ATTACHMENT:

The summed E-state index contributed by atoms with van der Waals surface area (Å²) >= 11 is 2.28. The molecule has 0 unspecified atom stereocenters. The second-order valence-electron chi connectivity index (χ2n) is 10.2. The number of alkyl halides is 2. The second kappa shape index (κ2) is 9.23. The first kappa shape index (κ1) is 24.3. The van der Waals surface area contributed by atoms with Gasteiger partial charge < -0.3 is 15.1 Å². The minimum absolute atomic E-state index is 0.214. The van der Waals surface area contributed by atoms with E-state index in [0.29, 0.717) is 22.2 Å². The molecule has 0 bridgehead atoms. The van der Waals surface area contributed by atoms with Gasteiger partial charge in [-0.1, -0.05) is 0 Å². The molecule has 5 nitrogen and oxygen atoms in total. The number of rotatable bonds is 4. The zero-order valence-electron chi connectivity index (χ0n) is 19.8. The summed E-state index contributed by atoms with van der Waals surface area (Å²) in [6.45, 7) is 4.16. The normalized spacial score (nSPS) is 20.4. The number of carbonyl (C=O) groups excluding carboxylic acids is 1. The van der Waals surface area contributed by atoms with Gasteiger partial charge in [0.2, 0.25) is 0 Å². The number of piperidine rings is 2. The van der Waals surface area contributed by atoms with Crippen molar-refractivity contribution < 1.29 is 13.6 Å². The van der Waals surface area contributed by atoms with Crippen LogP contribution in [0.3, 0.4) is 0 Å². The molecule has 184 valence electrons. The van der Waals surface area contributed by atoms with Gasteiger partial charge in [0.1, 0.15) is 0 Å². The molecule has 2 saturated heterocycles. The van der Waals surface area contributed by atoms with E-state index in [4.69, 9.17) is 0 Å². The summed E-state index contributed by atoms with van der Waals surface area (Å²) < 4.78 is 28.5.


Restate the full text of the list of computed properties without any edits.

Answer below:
The summed E-state index contributed by atoms with van der Waals surface area (Å²) >= 11 is 2.28. The molecule has 0 unspecified atom stereocenters. The second-order valence-electron chi connectivity index (χ2n) is 10.2. The number of alkyl halides is 2. The second kappa shape index (κ2) is 9.23. The first kappa shape index (κ1) is 24.3. The van der Waals surface area contributed by atoms with Gasteiger partial charge < -0.3 is 15.1 Å². The minimum absolute atomic E-state index is 0.214. The van der Waals surface area contributed by atoms with E-state index in [0.29, 0.717) is 22.2 Å². The molecule has 0 bridgehead atoms. The van der Waals surface area contributed by atoms with Gasteiger partial charge in [-0.1, -0.05) is 0 Å². The molecule has 5 nitrogen and oxygen atoms in total. The number of rotatable bonds is 4. The zero-order valence-electron chi connectivity index (χ0n) is 19.8. The summed E-state index contributed by atoms with van der Waals surface area (Å²) in [6.45, 7) is 4.16. The normalized spacial score (nSPS) is 20.4. The number of carbonyl (C=O) groups excluding carboxylic acids is 1. The van der Waals surface area contributed by atoms with Gasteiger partial charge in [0.2, 0.25) is 0 Å². The number of piperidine rings is 2. The van der Waals surface area contributed by atoms with Crippen molar-refractivity contribution < 1.29 is 13.6 Å². The van der Waals surface area contributed by atoms with Crippen LogP contribution in [0.3, 0.4) is 0 Å². The molecule has 184 valence electrons. The van der Waals surface area contributed by atoms with Gasteiger partial charge in [0.1, 0.15) is 0 Å². The molecule has 2 saturated heterocycles. The van der Waals surface area contributed by atoms with E-state index in [4.69, 9.17) is 0 Å². The summed E-state index contributed by atoms with van der Waals surface area (Å²) < 4.78 is 28.5.